Even if you don’t follow politics in the United States, you’ve probably seen something about the transgender bathroom policy debate. In a nutshell, there are certain locations in the United States that are passing laws to limit bathroom use based on a person’s sex at birth, whether the person identifies as a different sex today. It’s turned into a national debate, with businesses, states, cities, and the federal government each weighing in. While this situation should be watched, the real news in Canada is that Prime Minister Justin Trudeau has introduced a bill that extends human rights protections of gender diversity to all Canadians.
Gender identity is described as an individual’s personal experience of gender. It’s not the same thing as their sexual orientation. Essentially, it is a sense of being a man or woman, or neither, or anywhere along that spectrum. Often, when a person’s gender identity is different than their assigned sex at birth, they may be called transgender. Cisgender is the term for gender identity that conforms to the gender given at birth. Gender expression is how people present the gender in public, which might be through dress, hair style, body language or voice.
Five Key Things to Understand About the Legislation
On May 17, 2016, the Government of Canada introduced a bill that would give basic human rights to the gender-diverse community. According to the Department of Justice website, there are five things that you should understand about the new legislation.
- Gender diversity is an umbrella term that includes gender identity, gender expression and transgender.
- The “Canadian Human Rights Act” would prohibit discrimination based on gender identity and gender expression.
- The Criminal Code will be amended to include hate crimes based on gender identity or expression. These types of criminal offenses could have longer sentences.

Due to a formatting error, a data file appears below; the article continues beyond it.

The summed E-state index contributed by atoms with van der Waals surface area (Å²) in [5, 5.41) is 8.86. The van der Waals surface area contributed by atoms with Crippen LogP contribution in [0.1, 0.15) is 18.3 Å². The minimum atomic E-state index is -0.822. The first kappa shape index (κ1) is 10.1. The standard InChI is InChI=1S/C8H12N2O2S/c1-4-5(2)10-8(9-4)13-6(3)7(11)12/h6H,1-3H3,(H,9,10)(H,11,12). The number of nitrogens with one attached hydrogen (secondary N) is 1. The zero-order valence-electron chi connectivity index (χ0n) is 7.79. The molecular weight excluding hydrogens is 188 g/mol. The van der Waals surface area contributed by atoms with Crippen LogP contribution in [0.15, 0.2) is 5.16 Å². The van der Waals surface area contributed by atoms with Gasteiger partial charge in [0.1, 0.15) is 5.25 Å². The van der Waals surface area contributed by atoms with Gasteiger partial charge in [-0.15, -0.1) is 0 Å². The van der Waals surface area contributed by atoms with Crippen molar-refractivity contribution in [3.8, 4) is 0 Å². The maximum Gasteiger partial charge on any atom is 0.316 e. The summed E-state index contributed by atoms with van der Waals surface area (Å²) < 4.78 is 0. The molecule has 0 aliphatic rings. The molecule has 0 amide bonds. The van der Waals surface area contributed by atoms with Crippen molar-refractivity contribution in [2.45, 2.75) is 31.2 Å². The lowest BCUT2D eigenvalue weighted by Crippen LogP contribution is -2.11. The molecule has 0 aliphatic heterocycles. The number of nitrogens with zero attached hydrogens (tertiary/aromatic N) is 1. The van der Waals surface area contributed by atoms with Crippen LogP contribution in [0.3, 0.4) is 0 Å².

- According to a study from 2010, 18 percent of transgender participants had been denied employment based on their gender identity. Transgender individuals face much higher levels of discrimination than cisgender individuals.
- Transgender individuals face higher risks of violent crime. One study estimates that at least 20 percent of the participants had been physically or sexually assaulted. Many people do not report these crimes to the police.
Currently, the “Canadian Human Rights Act” prohibits discrimination based on:
- Ethnic origin
- Sexual orientation
- Marital status
- Family status
- Convictions when a pardon or suspension has been ordered
The proposed legislation would make it clear that transgender individuals have protection under the law.
Social Media Discussion
PM Trudeau opened the discussion on Twitter with the hashtag #FreeToBeMe. Overall, the bill has support from many different organizations and leaders, including the Ottawa-Carleton District School Board; Bill Morneau, Member of Parliament for Toronto Centre and Canada’s Minister of Finance; Eric Alper, SiriusXM Host; and TELUS, a communications provider. The hashtag is also being used on Facebook with a great deal of support.
Once the legislation is passed, it will be a huge step forward for LGBT rights in Canada and in the international venue. Canada is on the forefront of human rights for all its citizens. Jody Wilson-Raybould,
Minister of Justice and Attorney General of Canada, issued this quote:
“In Canada, we celebrate inclusion and diversity. All Canadians should be safe to be themselves. The law should be clear and explicit: transgender and other gender-diverse persons have a right to live free from discrimination, hate propaganda, and hate crime. We are committed to making Canada stronger by ensuring Canadian laws reflect the rich diversity of our people.”
More governments need to take up the fight for inclusion and safety for all their citizens. Trudeau and the other leaders who support this legislation make us proud to live here.